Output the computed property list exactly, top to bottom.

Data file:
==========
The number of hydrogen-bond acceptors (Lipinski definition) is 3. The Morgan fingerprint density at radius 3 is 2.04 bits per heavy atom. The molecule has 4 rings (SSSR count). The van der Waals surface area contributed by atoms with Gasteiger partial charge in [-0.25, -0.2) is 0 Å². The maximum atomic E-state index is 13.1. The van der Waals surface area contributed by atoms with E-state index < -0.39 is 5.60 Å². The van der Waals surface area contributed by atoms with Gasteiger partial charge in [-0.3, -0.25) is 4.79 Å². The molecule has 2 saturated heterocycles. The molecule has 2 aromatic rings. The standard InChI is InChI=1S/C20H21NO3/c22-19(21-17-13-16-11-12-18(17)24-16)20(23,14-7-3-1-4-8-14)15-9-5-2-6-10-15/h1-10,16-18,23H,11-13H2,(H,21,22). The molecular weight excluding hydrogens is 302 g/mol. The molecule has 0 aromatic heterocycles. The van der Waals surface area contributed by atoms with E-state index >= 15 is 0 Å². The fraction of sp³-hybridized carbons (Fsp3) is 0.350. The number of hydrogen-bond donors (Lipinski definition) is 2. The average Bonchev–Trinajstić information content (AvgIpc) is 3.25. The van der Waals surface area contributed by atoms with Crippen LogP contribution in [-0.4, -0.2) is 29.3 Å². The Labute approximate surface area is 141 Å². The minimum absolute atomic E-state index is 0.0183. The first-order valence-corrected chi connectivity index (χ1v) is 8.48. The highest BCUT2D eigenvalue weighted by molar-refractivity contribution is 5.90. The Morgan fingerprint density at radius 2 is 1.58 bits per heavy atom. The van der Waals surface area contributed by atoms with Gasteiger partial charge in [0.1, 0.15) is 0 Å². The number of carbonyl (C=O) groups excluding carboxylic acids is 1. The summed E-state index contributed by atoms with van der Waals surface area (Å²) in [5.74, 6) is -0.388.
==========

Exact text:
The number of hydrogen-bond acceptors (Lipinski definition) is 3. The Morgan fingerprint density at radius 3 is 2.04 bits per heavy atom. The molecule has 4 rings (SSSR count). The van der Waals surface area contributed by atoms with Gasteiger partial charge in [-0.25, -0.2) is 0 Å². The maximum atomic E-state index is 13.1. The van der Waals surface area contributed by atoms with E-state index < -0.39 is 5.60 Å². The van der Waals surface area contributed by atoms with Gasteiger partial charge in [-0.3, -0.25) is 4.79 Å². The molecule has 2 saturated heterocycles. The molecule has 2 aromatic rings. The standard InChI is InChI=1S/C20H21NO3/c22-19(21-17-13-16-11-12-18(17)24-16)20(23,14-7-3-1-4-8-14)15-9-5-2-6-10-15/h1-10,16-18,23H,11-13H2,(H,21,22). The molecular weight excluding hydrogens is 302 g/mol. The molecule has 0 aromatic heterocycles. The van der Waals surface area contributed by atoms with E-state index >= 15 is 0 Å². The fraction of sp³-hybridized carbons (Fsp3) is 0.350. The number of hydrogen-bond donors (Lipinski definition) is 2. The average Bonchev–Trinajstić information content (AvgIpc) is 3.25. The van der Waals surface area contributed by atoms with Crippen LogP contribution in [-0.4, -0.2) is 29.3 Å². The Labute approximate surface area is 141 Å². The minimum absolute atomic E-state index is 0.0183. The first-order valence-corrected chi connectivity index (χ1v) is 8.48. The highest BCUT2D eigenvalue weighted by molar-refractivity contribution is 5.90. The Morgan fingerprint density at radius 2 is 1.58 bits per heavy atom. The van der Waals surface area contributed by atoms with Gasteiger partial charge in [0.1, 0.15) is 0 Å². The number of carbonyl (C=O) groups excluding carboxylic acids is 1. The summed E-state index contributed by atoms with van der Waals surface area (Å²) in [5.74, 6) is -0.388.